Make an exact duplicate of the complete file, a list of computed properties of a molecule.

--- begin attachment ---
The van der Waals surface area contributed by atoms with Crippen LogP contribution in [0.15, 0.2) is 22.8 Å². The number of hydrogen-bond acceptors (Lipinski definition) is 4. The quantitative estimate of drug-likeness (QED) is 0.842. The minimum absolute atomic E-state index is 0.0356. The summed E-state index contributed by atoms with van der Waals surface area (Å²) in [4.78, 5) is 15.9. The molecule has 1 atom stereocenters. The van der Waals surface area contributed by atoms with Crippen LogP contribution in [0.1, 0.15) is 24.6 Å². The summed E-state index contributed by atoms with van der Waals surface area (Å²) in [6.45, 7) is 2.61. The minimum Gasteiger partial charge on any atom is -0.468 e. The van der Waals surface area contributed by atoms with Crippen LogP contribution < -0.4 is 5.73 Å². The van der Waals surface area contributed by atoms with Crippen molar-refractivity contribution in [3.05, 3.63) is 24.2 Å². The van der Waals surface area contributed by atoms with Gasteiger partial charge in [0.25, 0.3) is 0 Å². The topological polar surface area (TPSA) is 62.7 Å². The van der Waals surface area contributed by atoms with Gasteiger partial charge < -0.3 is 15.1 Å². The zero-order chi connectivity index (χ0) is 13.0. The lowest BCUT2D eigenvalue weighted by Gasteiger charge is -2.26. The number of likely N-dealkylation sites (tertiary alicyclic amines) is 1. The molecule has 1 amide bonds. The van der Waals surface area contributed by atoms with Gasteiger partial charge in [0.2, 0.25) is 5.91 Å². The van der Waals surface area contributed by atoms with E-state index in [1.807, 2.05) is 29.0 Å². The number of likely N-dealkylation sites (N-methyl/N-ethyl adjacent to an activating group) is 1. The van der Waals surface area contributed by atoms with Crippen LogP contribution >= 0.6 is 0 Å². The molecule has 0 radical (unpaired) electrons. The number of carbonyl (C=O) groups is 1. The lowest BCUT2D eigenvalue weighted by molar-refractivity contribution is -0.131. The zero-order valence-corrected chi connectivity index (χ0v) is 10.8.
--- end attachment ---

The van der Waals surface area contributed by atoms with Crippen LogP contribution in [0.15, 0.2) is 22.8 Å². The number of hydrogen-bond acceptors (Lipinski definition) is 4. The quantitative estimate of drug-likeness (QED) is 0.842. The minimum absolute atomic E-state index is 0.0356. The summed E-state index contributed by atoms with van der Waals surface area (Å²) in [4.78, 5) is 15.9. The molecule has 1 atom stereocenters. The van der Waals surface area contributed by atoms with Crippen LogP contribution in [0.1, 0.15) is 24.6 Å². The summed E-state index contributed by atoms with van der Waals surface area (Å²) in [6.45, 7) is 2.61. The minimum Gasteiger partial charge on any atom is -0.468 e. The van der Waals surface area contributed by atoms with Crippen LogP contribution < -0.4 is 5.73 Å². The van der Waals surface area contributed by atoms with Crippen molar-refractivity contribution in [3.05, 3.63) is 24.2 Å². The van der Waals surface area contributed by atoms with Gasteiger partial charge in [0.25, 0.3) is 0 Å². The topological polar surface area (TPSA) is 62.7 Å². The van der Waals surface area contributed by atoms with Gasteiger partial charge < -0.3 is 15.1 Å². The zero-order chi connectivity index (χ0) is 13.0. The lowest BCUT2D eigenvalue weighted by Gasteiger charge is -2.26. The number of likely N-dealkylation sites (tertiary alicyclic amines) is 1. The molecule has 1 amide bonds. The van der Waals surface area contributed by atoms with Gasteiger partial charge in [0.2, 0.25) is 5.91 Å². The van der Waals surface area contributed by atoms with E-state index in [1.807, 2.05) is 29.0 Å². The number of likely N-dealkylation sites (N-methyl/N-ethyl adjacent to an activating group) is 1. The van der Waals surface area contributed by atoms with Crippen LogP contribution >= 0.6 is 0 Å². The molecule has 0 radical (unpaired) electrons. The number of carbonyl (C=O) groups is 1. The lowest BCUT2D eigenvalue weighted by molar-refractivity contribution is -0.131. The zero-order valence-corrected chi connectivity index (χ0v) is 10.8.